Wine Advocate 88-90
"The 2013 Borgogne Haute Côtes de Nuits Blanc, which was harvested later in the week of harvest around October 11 and cropped at 30 hectolilters per hectare, possesses a vivacious bouquet that is more complex than the Bourgogne Blanc with lovely peachy/apricot scents. The palate has slightly more sharpness and tension than the Bourgogne Blanc with very fine length. I’ll be buying this myself when it’s released."
Gotta soft spot for Hudelot-Baillet...I don't mind admitting that. It's just got everything that I like about Burgundy: not too big, congenial winemaker, choice selection of premier crus with a grand cru if you fancy, straightforward winemaking, nothing fancy, nothing self-aggrandising. Just delicious, nuanced wines that need but a sip to compel a purchase. Dominique Leguen, son-in-law of former proprietor Joel Hudelot-Baillet, was working in the vat-room when I arrived early in the morning. He told me that he believes the quality of the 2013 is just under, occasionally equal to, the 2012 with similar pH levels and just a little rot affecting his whites. He commenced the harvest on October 5 under good conditions and benefited from the cold mornings to keep the picked fruit nice and cool. Like everyone else he had to chaptalize a little in 2013, and said that this had to go hand in hand with a careful remontage. His malolactics were late, finishing not until the end of July. This was a solid set of wines that displayed vibrant, shimmering fruit from barrel with good structure if not quite the penetrating precision of the previous vintage. Dominique's wines are still under the radar (…ish), but appear to be gaining wider audience with every passing vintage.
Officially recognized since 1961, the Hautes Côtes de Nuits appellation covers 16 communes of the Hautes Côtes district in the department of Côte-d'Or, plus the more elevated areas of 4 communes in the Côte de Nuits. The dividing line between the Hautes Côtes de Nuits and the Hautes Côtes de Beaune runs through the village of Magny-Lès-Villers. The appellation produces both whites and reds. Typically the whites, which are made of Chardonnay, are white-gold to pale gold in color, or, if aged in barrel, yellow gold. Notes of apple and honeysuckle mingle with lemon, white flower and hazelnut. In the mouth, they are fleshy, solidly built, well-balanced, and with an easily-recognizable touch of bright acidity and energy which improves their aging potential.
Domaine Hudelot-Baillet is a Chambolle-Musigny producer with cellars in the town as well as holdings entirely within the appellation. The domaine was created in 1981 by Joël Hudelot (inherited largely from his father Paul) and his wife Chantal Baillet. Joël retired in 2004 and passed along the reins to his son-in-law Dominique Leguen, who had been working with him at the domaine since 1998. The viticultural philosophy is organic though the domaine is not technically certified. There are no insecticides used and sexual confusion is employed instead to combat problematic bugs. The harvest is performed manually with sorting work done in the vineyards and again at the cuverie if necessary.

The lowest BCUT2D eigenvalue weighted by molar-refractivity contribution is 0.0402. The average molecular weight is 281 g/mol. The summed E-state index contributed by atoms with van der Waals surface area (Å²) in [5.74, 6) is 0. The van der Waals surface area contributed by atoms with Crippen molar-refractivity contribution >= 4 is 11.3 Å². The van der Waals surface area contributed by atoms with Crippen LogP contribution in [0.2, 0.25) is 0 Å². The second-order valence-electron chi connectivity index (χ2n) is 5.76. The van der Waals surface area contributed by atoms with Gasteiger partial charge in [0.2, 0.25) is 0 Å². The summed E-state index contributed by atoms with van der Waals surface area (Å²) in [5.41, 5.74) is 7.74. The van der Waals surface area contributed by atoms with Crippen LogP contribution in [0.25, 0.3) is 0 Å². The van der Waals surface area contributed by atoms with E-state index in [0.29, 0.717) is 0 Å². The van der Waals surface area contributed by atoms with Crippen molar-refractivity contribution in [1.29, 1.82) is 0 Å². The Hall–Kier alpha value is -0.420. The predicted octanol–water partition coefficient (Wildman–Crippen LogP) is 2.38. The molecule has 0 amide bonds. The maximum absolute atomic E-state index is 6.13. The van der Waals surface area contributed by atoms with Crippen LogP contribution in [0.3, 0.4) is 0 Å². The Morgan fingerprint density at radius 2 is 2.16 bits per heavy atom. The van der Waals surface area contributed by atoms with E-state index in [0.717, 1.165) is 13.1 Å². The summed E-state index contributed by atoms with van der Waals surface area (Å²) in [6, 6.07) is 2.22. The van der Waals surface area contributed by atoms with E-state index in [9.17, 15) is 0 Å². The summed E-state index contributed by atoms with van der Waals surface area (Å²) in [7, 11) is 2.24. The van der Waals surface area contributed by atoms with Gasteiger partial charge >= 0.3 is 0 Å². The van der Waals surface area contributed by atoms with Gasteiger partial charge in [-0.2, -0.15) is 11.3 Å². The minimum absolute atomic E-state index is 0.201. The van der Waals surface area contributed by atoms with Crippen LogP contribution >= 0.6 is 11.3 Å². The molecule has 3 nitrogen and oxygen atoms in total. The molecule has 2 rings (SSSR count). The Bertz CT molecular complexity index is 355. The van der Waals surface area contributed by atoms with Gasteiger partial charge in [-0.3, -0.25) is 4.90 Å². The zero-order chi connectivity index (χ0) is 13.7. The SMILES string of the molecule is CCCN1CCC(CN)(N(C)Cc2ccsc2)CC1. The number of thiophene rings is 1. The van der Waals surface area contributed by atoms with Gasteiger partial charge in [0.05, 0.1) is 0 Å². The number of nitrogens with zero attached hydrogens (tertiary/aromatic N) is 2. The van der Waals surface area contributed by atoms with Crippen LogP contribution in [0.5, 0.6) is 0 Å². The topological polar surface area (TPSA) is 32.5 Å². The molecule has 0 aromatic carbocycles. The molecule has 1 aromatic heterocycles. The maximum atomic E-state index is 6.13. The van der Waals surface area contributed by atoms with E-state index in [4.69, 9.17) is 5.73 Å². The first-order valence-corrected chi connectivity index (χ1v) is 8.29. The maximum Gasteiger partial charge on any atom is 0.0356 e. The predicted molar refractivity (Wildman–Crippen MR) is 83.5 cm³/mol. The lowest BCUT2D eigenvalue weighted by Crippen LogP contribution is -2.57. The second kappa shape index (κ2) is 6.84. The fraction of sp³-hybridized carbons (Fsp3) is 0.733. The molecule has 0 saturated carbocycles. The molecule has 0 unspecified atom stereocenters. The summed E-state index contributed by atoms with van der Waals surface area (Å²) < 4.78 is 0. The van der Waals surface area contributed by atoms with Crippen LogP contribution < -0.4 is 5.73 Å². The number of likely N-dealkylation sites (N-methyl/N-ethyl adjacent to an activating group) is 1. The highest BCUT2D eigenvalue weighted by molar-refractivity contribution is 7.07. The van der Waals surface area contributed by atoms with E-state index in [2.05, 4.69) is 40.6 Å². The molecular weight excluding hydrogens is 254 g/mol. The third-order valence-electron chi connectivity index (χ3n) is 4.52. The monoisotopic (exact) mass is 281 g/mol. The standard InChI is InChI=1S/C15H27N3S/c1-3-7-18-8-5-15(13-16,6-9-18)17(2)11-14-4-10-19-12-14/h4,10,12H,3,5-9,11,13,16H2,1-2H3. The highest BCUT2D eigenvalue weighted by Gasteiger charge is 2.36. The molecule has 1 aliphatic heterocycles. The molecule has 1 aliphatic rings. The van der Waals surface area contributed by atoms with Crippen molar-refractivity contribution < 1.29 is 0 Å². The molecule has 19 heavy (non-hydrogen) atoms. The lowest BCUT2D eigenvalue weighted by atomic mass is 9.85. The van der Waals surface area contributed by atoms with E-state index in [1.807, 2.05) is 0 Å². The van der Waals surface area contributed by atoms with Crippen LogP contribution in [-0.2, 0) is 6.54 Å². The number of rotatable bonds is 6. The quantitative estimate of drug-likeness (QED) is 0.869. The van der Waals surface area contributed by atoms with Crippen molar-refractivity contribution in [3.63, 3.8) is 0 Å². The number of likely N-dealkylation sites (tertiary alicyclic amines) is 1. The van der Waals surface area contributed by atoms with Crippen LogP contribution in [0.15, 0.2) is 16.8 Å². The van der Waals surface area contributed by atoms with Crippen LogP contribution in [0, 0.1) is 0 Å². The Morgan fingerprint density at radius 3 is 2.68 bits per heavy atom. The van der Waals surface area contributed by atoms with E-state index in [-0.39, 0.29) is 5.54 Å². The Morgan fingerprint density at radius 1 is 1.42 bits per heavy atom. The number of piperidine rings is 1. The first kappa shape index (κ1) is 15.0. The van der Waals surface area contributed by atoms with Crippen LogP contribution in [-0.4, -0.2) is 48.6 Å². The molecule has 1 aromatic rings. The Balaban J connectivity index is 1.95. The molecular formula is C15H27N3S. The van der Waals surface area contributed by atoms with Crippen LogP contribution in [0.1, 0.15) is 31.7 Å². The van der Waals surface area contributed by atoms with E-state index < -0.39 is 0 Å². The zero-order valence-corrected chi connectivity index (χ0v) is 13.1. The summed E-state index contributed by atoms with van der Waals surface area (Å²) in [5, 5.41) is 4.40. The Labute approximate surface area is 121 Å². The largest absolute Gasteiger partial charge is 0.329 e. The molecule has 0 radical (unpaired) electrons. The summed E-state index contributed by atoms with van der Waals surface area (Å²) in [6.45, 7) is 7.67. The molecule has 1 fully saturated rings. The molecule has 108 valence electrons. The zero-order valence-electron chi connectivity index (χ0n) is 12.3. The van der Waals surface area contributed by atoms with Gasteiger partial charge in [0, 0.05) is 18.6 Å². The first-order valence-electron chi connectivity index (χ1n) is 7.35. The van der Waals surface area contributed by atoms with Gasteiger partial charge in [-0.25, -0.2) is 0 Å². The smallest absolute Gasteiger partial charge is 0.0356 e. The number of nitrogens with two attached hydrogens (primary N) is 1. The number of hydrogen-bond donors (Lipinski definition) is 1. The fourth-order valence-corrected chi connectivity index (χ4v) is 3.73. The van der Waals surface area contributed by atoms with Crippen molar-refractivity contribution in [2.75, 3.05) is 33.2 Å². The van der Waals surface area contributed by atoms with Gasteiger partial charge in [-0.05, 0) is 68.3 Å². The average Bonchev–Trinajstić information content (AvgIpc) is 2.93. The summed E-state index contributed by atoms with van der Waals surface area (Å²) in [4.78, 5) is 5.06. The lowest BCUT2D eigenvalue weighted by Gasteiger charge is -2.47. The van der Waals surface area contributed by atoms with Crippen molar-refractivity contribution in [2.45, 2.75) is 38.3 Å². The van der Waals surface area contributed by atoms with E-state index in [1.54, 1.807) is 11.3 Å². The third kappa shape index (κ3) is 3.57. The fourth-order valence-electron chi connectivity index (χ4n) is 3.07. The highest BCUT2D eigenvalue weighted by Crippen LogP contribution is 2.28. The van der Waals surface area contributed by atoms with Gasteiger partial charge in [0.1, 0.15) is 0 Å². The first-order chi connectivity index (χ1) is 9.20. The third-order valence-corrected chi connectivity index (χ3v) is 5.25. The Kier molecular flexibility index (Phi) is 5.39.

Domaine Hudelot BailletView all from Domaine Hudelot Baillet
Hudelot-Baillet is a 21-acre domaine in the Chambolle-Musigny region. It was founded in 1981 when Joel Hudelot inherited land from his father, Paul Hudelot, a much admired winemaker. The Hudelots have been making wine in Côte des Nuits for four generations, and today Hudelot-Baillet is run by Dominique Leguen, Joel's son-in-law. Leguen is also vineyard manager for Frederic Mugnier. The estate has a grand cru parcel in Bonnes-Mares, and premier crus in Chambolle-Musigny, as well as village wines.
Côte de Nuits is the northern part of the Côte d'Or and it includes the most famous vineyards and wine communes in the world. There are more Grand Cru appellations in the Côte de Nuits than anywhere else in Burgundy. Of the fourteen communes, or villages in the Côte de Nuits, six produce Grand Cru wines. They are Gevrey-Chambertin, Morey-St.-Denis, Chambolle-Musigny, Vougeot, Flagey-Échezeaux and Vosne-Romanee. Some of the vineyards within the Côte de Nuits are tiny, which adds to their prestige. The fabled Grand Cru vineyard La Romanee is barely two square acres. Altogether there are twenty-four Grand Cru vineyards. The region takes its name from the village of Nuits-Saint-Georges. Côtes de Nuits produces mostly reds from Pinot Noir, and the wines have been in demand for centuries. During the 18th century King Louis XIV's physician recommended that for his health the king only drink wines from Nuits-Saint-Georges. Like most of Burgundy, the soils of the Côte de Nuit can vary greatly from one vineyard to another, though most are a base soil of limestone mixed with clay, gravel and sand.